Patient Resources
19 June 24

ABCs of Fertility

Jessica Badrov

Navigating the world of fertility can be overwhelming, especially when you find yourself in the weeds of fertility jargon and acronyms. Whether you’re just starting your journey or you’ve been a warrior for a while, your path will be smoother if you understand the terminology. In this blog, we’ll simplify the basics by breaking down the ABCs of fertility lingo, so you can feel more informed and confident as you move forward.

Let’s start with the medical terms:

AFC – Antral Follicle Count – the number of small follicles present on your ovaries at a specific time in your menstrual cycle. These earlier-stage follicles contain an immature egg but have the potential to develop into larger follicles as the egg matures inside, following stimulation as part of your IVF or egg freezing process. The antral follicle count is often assessed by a transvaginal ultrasound and provides information to your clinician regarding your ovarian reserve. 

AMHAnti-Mullerian Hormone – a hormone produced and secreted by the ovarian follicles as they grow to support the ovulation process. AMH levels are proportional to the number of small antral follicles present and decline with advanced reproductive age nearing menopause, or in cases of premature ovarian failure. Your AMH level, relative to your age and other clinical factors (i.e., AFC), is indicative of your ovarian reserve. Check out our blog on Myths of Ovarian Reserve to learn more. (Check out our blog: Debunking Myths of Ovarian Reserve to learn more).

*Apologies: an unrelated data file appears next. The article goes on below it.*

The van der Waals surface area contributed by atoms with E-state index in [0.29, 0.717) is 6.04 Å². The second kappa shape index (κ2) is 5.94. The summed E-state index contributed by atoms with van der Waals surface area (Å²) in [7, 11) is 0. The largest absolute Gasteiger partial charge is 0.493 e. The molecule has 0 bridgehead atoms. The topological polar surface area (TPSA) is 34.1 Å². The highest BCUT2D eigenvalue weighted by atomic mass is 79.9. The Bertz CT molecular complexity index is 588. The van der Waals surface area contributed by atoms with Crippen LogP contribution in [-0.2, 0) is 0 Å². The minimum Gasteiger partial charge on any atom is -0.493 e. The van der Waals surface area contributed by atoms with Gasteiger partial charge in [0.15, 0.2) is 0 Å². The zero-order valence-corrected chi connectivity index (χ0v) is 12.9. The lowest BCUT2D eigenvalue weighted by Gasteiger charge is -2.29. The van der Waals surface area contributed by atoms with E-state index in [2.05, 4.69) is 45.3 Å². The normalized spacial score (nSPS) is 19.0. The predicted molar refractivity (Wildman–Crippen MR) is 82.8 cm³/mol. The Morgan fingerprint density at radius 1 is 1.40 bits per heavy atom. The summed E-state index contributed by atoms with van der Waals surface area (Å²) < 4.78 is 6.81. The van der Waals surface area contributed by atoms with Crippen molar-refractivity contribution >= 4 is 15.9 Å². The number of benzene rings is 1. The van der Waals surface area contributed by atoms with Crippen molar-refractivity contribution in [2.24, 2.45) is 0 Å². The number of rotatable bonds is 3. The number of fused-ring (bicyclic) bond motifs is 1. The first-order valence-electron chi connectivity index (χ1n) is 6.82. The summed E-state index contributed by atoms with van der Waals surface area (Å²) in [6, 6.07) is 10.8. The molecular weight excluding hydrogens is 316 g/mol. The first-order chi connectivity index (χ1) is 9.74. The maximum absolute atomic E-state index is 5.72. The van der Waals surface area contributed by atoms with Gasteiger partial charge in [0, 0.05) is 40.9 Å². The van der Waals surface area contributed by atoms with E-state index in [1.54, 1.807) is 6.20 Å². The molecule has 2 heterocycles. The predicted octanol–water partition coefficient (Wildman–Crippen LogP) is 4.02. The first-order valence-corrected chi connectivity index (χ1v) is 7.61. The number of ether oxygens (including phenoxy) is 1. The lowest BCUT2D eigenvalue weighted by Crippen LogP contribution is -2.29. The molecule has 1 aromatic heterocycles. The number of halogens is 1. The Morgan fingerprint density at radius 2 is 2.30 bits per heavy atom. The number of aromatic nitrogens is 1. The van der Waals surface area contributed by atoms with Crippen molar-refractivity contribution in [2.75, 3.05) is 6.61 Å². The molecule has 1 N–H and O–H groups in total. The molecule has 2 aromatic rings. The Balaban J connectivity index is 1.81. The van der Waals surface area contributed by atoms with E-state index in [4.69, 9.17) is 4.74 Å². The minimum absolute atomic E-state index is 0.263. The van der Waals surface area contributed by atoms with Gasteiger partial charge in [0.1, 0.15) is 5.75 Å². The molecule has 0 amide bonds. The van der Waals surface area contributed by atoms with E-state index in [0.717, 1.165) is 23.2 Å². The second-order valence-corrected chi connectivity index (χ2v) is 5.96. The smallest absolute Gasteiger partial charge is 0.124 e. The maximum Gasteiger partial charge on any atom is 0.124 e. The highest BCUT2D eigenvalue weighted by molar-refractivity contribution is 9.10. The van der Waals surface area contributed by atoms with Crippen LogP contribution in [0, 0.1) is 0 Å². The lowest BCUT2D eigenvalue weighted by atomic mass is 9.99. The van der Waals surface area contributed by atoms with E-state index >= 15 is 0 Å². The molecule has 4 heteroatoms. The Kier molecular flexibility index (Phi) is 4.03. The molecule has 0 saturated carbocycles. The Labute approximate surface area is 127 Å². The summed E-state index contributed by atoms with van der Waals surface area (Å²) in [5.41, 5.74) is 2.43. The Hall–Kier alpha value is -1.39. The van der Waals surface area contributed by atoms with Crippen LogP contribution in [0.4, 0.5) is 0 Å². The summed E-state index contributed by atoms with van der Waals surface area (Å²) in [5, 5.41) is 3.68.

ART – Assisted Reproductive Technology – all fertility treatments in which both gametes (eggs and sperm) or embryos are handled within the laboratory to assist in achieving a pregnancy.

BBT – Basal Body Temperature – your body’s temperature after a period of rest, usually measured when you first wake up. Fluctuations in BBT can indicate where a woman is in her cycle.

Betathe quantitative beta hCG (human chorionic gonadotropin) blood test measures the quantity of hCG pregnancy hormone in your blood following the two week wait after a fertility treatment (e.g. embryo transfer or intrauterine insemination). These levels may be measured several times to confirm an ongoing pregnancy.

Blastocystan embryo that has grown 5 to 7 days after fertilization. This rapidly dividing cluster of (approximately 150-250) cells is made up of two main components the inner cell mass (ICM), the group of cells located inside the blastocyst that will hopefully develop into a fetus, and the outer ring of trophectoderm (TE) cells, destined to form the placenta. When your fertility lab provides a blastocyst score, an embryologist will often assess the ICM and TE separately, in addition to evaluating how much the blastocyst has expanded in size.

CD – Cycle Day – a day in your menstrual cycle as measured by counting the first day of your period as cycle day 1.